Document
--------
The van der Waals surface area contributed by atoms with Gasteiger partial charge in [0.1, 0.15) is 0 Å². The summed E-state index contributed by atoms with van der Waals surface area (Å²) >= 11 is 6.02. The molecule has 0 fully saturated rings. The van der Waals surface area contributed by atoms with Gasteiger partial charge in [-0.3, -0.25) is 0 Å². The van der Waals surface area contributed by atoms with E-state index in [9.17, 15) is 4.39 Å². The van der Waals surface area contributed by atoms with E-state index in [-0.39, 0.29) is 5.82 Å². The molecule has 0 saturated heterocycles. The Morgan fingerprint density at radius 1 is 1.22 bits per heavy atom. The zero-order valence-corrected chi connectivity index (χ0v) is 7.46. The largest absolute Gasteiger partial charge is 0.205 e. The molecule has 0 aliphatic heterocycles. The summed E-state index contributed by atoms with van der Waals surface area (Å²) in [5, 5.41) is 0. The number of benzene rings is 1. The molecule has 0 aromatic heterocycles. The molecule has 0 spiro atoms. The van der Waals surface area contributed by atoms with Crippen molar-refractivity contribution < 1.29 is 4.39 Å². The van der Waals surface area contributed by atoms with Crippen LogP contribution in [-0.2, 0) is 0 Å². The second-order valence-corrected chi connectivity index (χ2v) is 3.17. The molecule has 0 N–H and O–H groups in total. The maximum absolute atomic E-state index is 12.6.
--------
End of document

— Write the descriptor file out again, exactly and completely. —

The van der Waals surface area contributed by atoms with Gasteiger partial charge in [0.1, 0.15) is 0 Å². The summed E-state index contributed by atoms with van der Waals surface area (Å²) >= 11 is 6.02. The molecule has 0 fully saturated rings. The van der Waals surface area contributed by atoms with Gasteiger partial charge in [-0.3, -0.25) is 0 Å². The van der Waals surface area contributed by atoms with E-state index in [9.17, 15) is 4.39 Å². The van der Waals surface area contributed by atoms with E-state index in [-0.39, 0.29) is 5.82 Å². The molecule has 0 saturated heterocycles. The Morgan fingerprint density at radius 1 is 1.22 bits per heavy atom. The zero-order valence-corrected chi connectivity index (χ0v) is 7.46. The largest absolute Gasteiger partial charge is 0.205 e. The molecule has 0 aliphatic heterocycles. The summed E-state index contributed by atoms with van der Waals surface area (Å²) in [5, 5.41) is 0. The number of benzene rings is 1. The molecule has 0 aromatic heterocycles. The molecule has 0 spiro atoms. The van der Waals surface area contributed by atoms with Crippen molar-refractivity contribution < 1.29 is 4.39 Å². The van der Waals surface area contributed by atoms with Crippen LogP contribution in [-0.2, 0) is 0 Å². The second-order valence-corrected chi connectivity index (χ2v) is 3.17. The molecule has 0 N–H and O–H groups in total. The maximum absolute atomic E-state index is 12.6.